Talking to Executive Editor Jocelyn Zuckerman (Kenya)

Jocelyn Zuckerman is the Executive Editor of Modern Farmer. She is also the former executive editor of Whole Living, deputy editor of Gourmet, and articles editor of On Earth. She is also a recipient of a James Beard Award for feature writing and of fellowships from the Peter Jennings Project and The Carter Center….as well, she is a former PCV in Kenya. She is also the mother of two lovely daughters and lives with her husband in Brooklyn. What more would anyone want? Well, we decided she needed to be interviewed for our site.2015 photo

What is this all about, Jocelyn…. in your bio from Modern Farming As a teacher in Kenya, Jocelyn once opened her door to find a particularly grateful student bearing a live chicken in a plastic bag.

Oh, the mag wanted some little anecdote involving farming. I had a student I was very close to when I was a PCV in Kenya. He was eager to learn everything, including French, so he would come over to my house for lessons. One day he showed up with a chicken as a way to say thank you. I had some of the other teachers over and we slaughtered and cooked it.

Okay, Jocelyn, what’s your history?

Well, I grew up in South Orange, NJ, and attended Hamilton College. I went into the Peace Corps to Kenya where I taught English and math at a secondary school near the Ugandan border. When I came home I attended Columbia University Graduate School of Journalism, was married my high school sweetheart.

And then in the world of work?

Yes, I worked at Gourmet for 12 years, ending as deputy editor. Since then, a few staff gigs at magazines and lots of freelance writing, mostly focused on the environment, agriculture, the developing world. Also taught at the J-School. When I am not traveling or editing, I’m working on a book proposal.

Does any of your professional writing today relate to your tour?

I would say that everything I am doing now stems from my experience in Peace Corps. My focus in the book I’m working on is palms, how this crop is devastating the environment and the lives of peasants around the world. The crop grows best at ten degrees to the north and south of the equator, which is right where my village was in Kenya. I have dreams about going back there and finding that the whole thing has been planted with palm — as has already happened in thousands of villages across Indonesia and Malaysia and, increasingly, in sub-Saharan Africa and Central and South America. Most of it traced to processed food, cosmetics, and biofuels for wealthy countries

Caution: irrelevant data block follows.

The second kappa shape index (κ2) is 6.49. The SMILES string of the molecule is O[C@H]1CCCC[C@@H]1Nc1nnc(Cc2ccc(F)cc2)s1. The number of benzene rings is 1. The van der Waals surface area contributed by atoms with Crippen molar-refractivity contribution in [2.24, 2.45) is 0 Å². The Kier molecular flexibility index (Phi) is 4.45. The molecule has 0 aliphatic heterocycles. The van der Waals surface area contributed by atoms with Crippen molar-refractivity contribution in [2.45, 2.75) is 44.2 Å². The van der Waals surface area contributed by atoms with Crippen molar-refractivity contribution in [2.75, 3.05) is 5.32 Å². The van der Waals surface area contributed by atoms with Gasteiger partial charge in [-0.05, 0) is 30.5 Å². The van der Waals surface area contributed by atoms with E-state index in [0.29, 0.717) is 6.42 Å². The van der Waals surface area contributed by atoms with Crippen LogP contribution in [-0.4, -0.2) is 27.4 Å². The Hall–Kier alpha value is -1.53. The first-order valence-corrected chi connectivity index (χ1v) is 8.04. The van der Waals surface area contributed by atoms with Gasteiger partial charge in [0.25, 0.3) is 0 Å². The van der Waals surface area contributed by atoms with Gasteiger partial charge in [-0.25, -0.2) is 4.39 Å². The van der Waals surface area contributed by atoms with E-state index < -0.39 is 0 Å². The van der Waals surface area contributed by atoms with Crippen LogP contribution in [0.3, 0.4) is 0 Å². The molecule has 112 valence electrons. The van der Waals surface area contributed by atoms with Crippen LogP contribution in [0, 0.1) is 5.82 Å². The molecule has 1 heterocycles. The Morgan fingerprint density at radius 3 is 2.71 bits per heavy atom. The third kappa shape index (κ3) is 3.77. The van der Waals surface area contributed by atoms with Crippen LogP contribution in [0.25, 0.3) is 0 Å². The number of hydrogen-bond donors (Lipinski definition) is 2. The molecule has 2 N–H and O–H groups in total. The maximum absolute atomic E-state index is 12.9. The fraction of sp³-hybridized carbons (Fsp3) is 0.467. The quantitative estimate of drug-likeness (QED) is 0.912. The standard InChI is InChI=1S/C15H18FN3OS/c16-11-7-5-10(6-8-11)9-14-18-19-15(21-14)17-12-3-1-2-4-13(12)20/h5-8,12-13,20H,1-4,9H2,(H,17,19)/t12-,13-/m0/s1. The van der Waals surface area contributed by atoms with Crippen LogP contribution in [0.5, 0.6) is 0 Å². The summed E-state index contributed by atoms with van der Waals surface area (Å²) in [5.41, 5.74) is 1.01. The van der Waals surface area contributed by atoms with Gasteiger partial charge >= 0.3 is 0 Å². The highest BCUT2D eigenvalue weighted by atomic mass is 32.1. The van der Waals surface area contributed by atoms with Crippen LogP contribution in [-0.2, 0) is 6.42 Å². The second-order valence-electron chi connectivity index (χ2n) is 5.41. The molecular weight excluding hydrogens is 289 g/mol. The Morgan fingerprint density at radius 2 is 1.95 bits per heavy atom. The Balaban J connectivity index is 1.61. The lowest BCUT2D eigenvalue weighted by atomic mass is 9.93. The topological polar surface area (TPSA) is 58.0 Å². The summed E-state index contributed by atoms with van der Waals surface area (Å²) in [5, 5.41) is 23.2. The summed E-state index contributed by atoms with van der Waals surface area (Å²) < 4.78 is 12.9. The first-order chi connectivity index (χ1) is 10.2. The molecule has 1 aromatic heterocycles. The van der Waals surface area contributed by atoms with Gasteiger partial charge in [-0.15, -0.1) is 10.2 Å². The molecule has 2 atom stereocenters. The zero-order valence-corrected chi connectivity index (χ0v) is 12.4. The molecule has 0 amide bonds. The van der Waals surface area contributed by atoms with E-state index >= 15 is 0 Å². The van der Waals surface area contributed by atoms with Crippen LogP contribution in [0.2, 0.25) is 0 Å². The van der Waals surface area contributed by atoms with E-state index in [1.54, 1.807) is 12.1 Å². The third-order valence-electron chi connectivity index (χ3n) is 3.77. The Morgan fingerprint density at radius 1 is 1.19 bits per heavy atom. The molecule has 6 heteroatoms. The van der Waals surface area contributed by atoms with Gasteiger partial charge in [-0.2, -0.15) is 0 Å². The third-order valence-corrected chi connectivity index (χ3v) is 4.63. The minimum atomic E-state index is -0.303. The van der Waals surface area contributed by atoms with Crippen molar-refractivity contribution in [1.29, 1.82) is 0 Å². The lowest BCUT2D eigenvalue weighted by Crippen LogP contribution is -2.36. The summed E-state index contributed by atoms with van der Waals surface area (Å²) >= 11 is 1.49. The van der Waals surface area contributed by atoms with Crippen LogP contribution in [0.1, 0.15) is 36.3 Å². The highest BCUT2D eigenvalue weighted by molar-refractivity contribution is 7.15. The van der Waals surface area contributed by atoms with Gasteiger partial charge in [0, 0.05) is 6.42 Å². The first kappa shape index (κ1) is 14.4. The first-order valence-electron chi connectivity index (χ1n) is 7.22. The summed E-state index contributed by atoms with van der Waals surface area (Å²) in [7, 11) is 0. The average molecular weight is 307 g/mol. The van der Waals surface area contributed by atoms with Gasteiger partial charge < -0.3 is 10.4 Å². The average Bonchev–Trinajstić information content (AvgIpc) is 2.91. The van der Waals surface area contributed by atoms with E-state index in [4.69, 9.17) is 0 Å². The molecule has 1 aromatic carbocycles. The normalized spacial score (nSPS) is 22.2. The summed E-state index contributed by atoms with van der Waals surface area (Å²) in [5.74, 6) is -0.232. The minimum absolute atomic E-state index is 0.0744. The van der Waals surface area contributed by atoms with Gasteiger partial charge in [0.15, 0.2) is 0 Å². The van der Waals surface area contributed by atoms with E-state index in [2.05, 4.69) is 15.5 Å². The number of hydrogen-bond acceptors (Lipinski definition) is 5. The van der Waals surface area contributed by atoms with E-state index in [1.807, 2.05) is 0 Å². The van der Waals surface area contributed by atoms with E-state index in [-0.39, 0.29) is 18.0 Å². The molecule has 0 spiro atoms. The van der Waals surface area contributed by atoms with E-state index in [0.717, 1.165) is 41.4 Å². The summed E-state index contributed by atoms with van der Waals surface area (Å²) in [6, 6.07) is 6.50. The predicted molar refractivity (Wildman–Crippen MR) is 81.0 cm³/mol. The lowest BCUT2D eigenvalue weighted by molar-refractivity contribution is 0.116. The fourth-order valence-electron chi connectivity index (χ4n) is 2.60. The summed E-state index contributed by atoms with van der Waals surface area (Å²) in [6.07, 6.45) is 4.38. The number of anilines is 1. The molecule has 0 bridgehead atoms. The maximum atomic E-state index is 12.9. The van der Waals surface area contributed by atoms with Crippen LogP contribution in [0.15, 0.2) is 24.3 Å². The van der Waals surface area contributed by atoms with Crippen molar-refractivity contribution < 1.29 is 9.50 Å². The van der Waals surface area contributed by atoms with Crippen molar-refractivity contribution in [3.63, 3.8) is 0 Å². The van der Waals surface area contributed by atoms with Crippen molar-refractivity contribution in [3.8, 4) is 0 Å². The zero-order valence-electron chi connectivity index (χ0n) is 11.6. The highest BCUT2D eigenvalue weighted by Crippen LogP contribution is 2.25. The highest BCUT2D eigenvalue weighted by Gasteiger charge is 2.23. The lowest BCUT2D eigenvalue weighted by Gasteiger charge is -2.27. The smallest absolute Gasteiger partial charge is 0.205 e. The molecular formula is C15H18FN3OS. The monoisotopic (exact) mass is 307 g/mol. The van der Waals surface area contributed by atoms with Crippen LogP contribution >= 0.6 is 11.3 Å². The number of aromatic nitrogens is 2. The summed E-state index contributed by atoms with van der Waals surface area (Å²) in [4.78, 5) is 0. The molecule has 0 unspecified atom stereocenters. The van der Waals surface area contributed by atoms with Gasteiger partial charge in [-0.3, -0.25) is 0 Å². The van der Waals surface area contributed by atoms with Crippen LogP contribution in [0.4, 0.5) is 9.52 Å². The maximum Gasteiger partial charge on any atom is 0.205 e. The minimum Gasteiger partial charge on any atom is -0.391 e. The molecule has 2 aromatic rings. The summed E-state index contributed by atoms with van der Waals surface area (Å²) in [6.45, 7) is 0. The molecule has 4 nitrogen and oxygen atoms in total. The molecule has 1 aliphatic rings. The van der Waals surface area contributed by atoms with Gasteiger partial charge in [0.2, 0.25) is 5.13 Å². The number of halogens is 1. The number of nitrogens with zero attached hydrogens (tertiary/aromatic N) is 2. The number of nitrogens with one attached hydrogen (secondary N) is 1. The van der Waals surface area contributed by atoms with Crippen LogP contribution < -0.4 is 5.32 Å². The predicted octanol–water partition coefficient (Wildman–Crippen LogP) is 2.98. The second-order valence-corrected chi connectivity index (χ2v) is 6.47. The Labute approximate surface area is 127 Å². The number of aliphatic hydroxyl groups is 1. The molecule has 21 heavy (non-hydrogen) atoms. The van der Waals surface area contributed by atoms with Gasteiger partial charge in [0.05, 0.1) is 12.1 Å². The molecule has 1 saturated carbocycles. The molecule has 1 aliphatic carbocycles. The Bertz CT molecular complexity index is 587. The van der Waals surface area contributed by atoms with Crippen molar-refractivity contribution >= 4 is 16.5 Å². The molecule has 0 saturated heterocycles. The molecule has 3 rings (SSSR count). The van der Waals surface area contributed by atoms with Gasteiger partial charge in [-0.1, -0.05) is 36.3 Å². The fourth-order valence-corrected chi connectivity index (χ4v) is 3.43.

You say you were a secondary school teacher on the western boarder of Kenya, near Uganda. You may know being a reader of Paul Theroux that his fourth novel Girls at Play, published in 1984, was set in a secondary school in Kenya. As the time, Paul’s future wife was teaching at this boarding school and he would visit from Kampala, where he was teaching at the University. Now this was before your time in Kenya, but have you read that novel? If so, what do you think of it?


Based on your recent travels in the developing world, what is your take on the countries where PCVs have been assigned?

Well, I’ve traveled to a bunch of places in the developing world—Asia, Latin America, Africa—and I think the answer varies depending on the specific locale. When I go to Kenya, I am struck by how huge Nairobi has become, with endless fancy suburbs. But the slums also go on and on, and when you get out to the countryside, it doesn’t feel very different from the way it was 25 years ago. The one bright spot is cellular phones. Everyone’s got one, and that has at least made day-to-day life a little more efficient. But corruption is still killing these places. (I do have high hopes for solar power and what that might do for Africa and other developing countries.)

I realized you didn’t do much farming in South Orange, New Jersey, but were you exposed to farming in Kenya? Is that where you developed this interest in farming?

I didn’t farm myself, but I was in a rural area where everyone was a farmer. I remember my students saying to me, “You don’t have a shamba [farm]? Then where do you get your food?” The idea of a grocery store was completely alien to them. It was interesting to then land at Gourmet, where the idea of food was so different, and so removed from the ground. The interest in agriculture really grew out of my intense interest in sub-Saharan Africa, where farming is just what you do.

Q When you won your fellowship from the Carter Center what did you do with the funding?

I used the funding to travel to Haiti a handful of times. I did various magazine stories about mental health issues in the aftermath of the earthquake. In truth, I found Haiti very difficult. I remember talking to a journalist for the L.A. Times who had covered Africa for years and then spent some time in Haiti. She said something about how the latter was missing the joy that was such a part of the African experience, even amid the hardship and chaos. A cliche, of course, but it’s true there’s lots of laughing and goofing around in Africa. In Haiti, people seemed really pissed off, understandably… I’m not eager to go back.

With her students in Buhuyi

With her students in Buhuyi



Leave a comment
  • Great story, John! The exemplary service and impressive career of Ms. Zucherman is a testament to the value of the Peace Corps experience. Thanks to her!!

  • While attending Njoro Boys School in 1968, our English teacher was a Ms. Zuckerman, a young Peace Corp. She was one of the best teachers we ever had and we all loved her very much. Are you related?

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